“There are so many who do not know how to advocate for themselves and don’t know there are higher powers and resources available to them. I try to be that person. I advocate for those that are afraid to use their voice.”
Frustration and confusion for claimants
Joe Luscomb, 33, a member of the Facebook group, said that when he recently reapplied for a new benefit year he was met with scorn.
“When I called NHES to follow up with why my pay was being held I explained to the gentleman that it was extremely rough with two kids and bills pilling up with no clear explanation as to when or why my pay would be released. I was told, ‘well you should do a better job at saving your money,’” Luscomb said. “That was the most un professional response I’ve ever heard in my life and I was deeply hurt considering this guy has no idea what I have been through this year during the pandemic that I have no control over.”
Luscomb, who lives in Rockingham County with two young children, was laid off from his job as a manager in a restaurant last year. Like many others in the group, his story, includes a stressful and time-consuming process and inconsistent communications with NHES staff.
“On top of being spoken to rudely and getting attitudes that make you feel like you’ve ruined their day, there has also been no clear communication with the staff members. Half the time they tell you something completely different than the last person you spoke with.”
And having to reapply and then wait for benefits to begin again only adds to the “anxiety, sick-to-the stomach feeling” Luscomb said he experiences every Monday night when checking to see if his status has been updated.
“Myself, along with a lot of other people that had to reapply are now going 2-plus weeks with our pay held and no clear explanation of when we will see this pay. These types of situations need to be addressed,” he said.
While the stress of navigating the system has taken its toll, Luscomb said being part of the Facebook group has provided him some hope.
“The group has been a huge help and I am supposed to be going back to work In June, so I look forward to that as I love what I do for work and I won’t have to deal with the stress of unemployment. But these types of things need to be held accountable as they are messing with our livelihood and putting extreme stress and anxiety on a lot of people.”
Like Pottier, who wished not to be interviewed for this article, others in the group have been told by the state they must repay thousands of dollars.
Mariah Olmstead, 25, is a college senior studying journalism in New Hampshire. She received a bill for $16,000 in overpayments last August.
“Obviously there was no way I could pay that, and I wasn’t going to give them a single cent of money. So that’s why I appealed,” Olmstead said. “But also, because they were accusing me of quitting my job without good cause even though NHES knew I quit because I’m high risk and they had a doctor’s note that I sent them on file.”
Olmstead said she spent months on the phone and writing to NHES to find out why her claims were being denied last year. She eventually learned she was eligible for Pandemic Unemployment Assistance (PUA), which is federal money available for those effected by the pandemic. When she brought this up to NHES she said they claimed they were “dealing with it.”
“I started getting frustrated so I emailed Richard Lavers, he fixed the issue for me and then finally I got my first payment, and all my back-payments in July,” Olmstead said, adding that this was nearly 19 weeks after she initially filed.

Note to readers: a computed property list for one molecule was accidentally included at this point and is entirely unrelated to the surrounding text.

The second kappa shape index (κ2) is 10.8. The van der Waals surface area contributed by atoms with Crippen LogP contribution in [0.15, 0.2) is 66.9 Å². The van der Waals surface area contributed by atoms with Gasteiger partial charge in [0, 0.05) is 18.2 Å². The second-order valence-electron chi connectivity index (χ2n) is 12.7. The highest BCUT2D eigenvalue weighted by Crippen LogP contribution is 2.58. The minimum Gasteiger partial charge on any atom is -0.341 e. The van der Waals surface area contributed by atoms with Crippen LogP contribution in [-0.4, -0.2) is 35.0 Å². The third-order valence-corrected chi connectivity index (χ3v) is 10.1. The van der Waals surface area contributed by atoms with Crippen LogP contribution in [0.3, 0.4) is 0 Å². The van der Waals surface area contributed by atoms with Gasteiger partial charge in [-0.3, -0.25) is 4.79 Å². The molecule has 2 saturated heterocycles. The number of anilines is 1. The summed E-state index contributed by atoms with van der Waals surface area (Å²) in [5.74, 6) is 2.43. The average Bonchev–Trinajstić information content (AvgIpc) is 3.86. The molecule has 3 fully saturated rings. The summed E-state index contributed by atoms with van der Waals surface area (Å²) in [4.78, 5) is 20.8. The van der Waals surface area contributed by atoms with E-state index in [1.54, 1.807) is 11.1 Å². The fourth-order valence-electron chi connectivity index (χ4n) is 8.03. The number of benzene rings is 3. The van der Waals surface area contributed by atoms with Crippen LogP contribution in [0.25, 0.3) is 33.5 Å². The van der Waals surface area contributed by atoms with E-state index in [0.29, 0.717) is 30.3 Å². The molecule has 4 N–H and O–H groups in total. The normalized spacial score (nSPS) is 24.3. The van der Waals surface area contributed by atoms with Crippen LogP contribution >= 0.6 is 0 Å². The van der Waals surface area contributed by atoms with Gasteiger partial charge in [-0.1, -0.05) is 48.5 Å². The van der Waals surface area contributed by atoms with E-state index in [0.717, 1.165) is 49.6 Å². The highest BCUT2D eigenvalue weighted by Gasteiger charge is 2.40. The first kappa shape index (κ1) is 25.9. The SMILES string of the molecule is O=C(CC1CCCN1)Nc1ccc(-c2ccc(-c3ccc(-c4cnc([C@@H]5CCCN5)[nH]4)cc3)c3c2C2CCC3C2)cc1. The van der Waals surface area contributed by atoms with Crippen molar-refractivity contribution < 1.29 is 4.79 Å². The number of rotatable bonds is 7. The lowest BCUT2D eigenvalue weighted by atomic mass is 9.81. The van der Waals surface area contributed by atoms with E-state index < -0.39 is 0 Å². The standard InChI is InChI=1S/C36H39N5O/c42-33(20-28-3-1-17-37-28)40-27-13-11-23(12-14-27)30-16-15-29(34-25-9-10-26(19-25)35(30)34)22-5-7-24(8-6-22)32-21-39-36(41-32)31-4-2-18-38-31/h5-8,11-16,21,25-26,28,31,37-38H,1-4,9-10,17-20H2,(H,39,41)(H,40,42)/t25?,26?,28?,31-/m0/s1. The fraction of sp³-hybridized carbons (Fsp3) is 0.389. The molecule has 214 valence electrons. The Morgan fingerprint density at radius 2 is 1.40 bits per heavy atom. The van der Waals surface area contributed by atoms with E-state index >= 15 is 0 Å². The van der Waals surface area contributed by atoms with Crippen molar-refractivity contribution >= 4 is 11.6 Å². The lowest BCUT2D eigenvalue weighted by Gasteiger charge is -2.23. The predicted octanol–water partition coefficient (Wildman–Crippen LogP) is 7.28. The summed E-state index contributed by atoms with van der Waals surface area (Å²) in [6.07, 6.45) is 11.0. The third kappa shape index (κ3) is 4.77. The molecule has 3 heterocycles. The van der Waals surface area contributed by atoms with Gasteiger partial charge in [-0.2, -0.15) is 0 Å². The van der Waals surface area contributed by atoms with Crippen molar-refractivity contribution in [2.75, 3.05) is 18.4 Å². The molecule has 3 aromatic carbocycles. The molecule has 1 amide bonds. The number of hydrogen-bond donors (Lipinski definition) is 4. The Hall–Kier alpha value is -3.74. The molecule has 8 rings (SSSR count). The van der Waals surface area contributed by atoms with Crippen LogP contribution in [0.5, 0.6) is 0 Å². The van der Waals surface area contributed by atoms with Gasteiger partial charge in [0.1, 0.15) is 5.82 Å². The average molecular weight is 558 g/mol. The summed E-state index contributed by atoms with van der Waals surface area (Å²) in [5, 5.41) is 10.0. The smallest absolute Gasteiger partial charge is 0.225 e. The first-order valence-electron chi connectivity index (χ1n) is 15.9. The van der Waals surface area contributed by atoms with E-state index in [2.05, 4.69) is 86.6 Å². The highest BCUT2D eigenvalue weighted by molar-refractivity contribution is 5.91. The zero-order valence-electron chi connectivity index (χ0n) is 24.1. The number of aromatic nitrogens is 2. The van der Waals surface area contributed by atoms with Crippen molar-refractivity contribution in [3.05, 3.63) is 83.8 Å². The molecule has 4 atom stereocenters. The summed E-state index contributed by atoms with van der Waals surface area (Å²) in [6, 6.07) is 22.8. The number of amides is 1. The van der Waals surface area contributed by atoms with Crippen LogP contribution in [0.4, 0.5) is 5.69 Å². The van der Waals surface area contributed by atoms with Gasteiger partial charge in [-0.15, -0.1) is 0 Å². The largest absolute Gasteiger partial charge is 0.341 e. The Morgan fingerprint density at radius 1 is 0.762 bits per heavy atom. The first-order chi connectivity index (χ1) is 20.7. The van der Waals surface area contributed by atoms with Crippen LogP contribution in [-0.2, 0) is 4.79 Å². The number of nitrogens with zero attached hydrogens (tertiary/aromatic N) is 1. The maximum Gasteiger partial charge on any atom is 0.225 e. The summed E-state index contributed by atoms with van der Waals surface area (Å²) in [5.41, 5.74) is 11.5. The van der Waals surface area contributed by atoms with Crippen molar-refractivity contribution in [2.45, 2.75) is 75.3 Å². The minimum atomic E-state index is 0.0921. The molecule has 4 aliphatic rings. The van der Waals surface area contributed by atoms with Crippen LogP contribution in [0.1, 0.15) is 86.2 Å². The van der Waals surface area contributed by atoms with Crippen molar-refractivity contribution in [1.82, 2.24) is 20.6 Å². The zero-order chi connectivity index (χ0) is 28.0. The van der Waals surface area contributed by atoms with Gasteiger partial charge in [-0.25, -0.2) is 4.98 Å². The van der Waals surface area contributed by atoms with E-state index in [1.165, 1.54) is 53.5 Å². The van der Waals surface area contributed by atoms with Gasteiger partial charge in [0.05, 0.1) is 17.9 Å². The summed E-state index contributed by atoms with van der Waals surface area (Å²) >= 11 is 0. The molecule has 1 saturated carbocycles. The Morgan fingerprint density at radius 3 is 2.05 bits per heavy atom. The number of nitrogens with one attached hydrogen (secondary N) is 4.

Then, in August, she said she was suddenly denied and being asked to pay the state $16,000. At that point she reached out to NHES Deputy Commissioner Lavers again but never heard back.
“I wrote him a total of four emails. The first two were me explaining why I was eligible for PUA when they kept denying me, and it took him [weeks] to respond. When he finally did, it worked out. But then when I emailed him regarding my appeal and the $16,000 that NHES was saying I ‘owed’ he never responded to any of my emails.”
While attempting to contact NHES again to find out the time of her appeal Olmstead said she was running out of money and panicking.
After contacting Maggie Hassan’s office, Olmstead said Hassan’s office was able to expedite her appeal hearing, which she won. The reason for the successful appeal, she said, came down to an error made by NHES as well as a letter from her former manager.
“My tribunal speaker said I won my appeal within the first 30 minutes of my hearing because apparently not only did my payroll get me confused with another coworker and basically blamed for no reason, but my manager who was furious with NHES also wrote a letter explaining that I did in fact quit with good cause. I also had my doctors note as evidence, as well as a note from my college as well.”
Olmstead said she wants justice for others who have had experiences like hers. While her overpayment appeal has been settled, like Luscomb, after refiling for benefits, she is now on a “pay-held” status.
“What doesn’t make sense is why they even hold my pay in the first place if I’m just basically continuing my claim from last year. It’s all the same information. They also said my pay will typically be held for a week while they review my claim, but last time my pay was held for 19 weeks so we’ll see what happens.”
The story remains to be told
Like the experiences of many individuals in the Facebook group, Lewis said Pottier did everything he was supposed to do, including looking for work, while claiming unemployment benefits.
“The whole story about the pandemic has yet to be told. There has been a lot of rosiness around the state’s response and I disagree with that view vigorously,” Lewis said, alluding to numerous cases like his client’s. “They’re going to say we were overwhelmed; we were engaging in triage and still are. The record is not going to be good to the state on this.”
Governor Sununu, NHES Commissioner George Copadis, and Deputy Commissioner Richard Lavers, did not respond immediately for comment.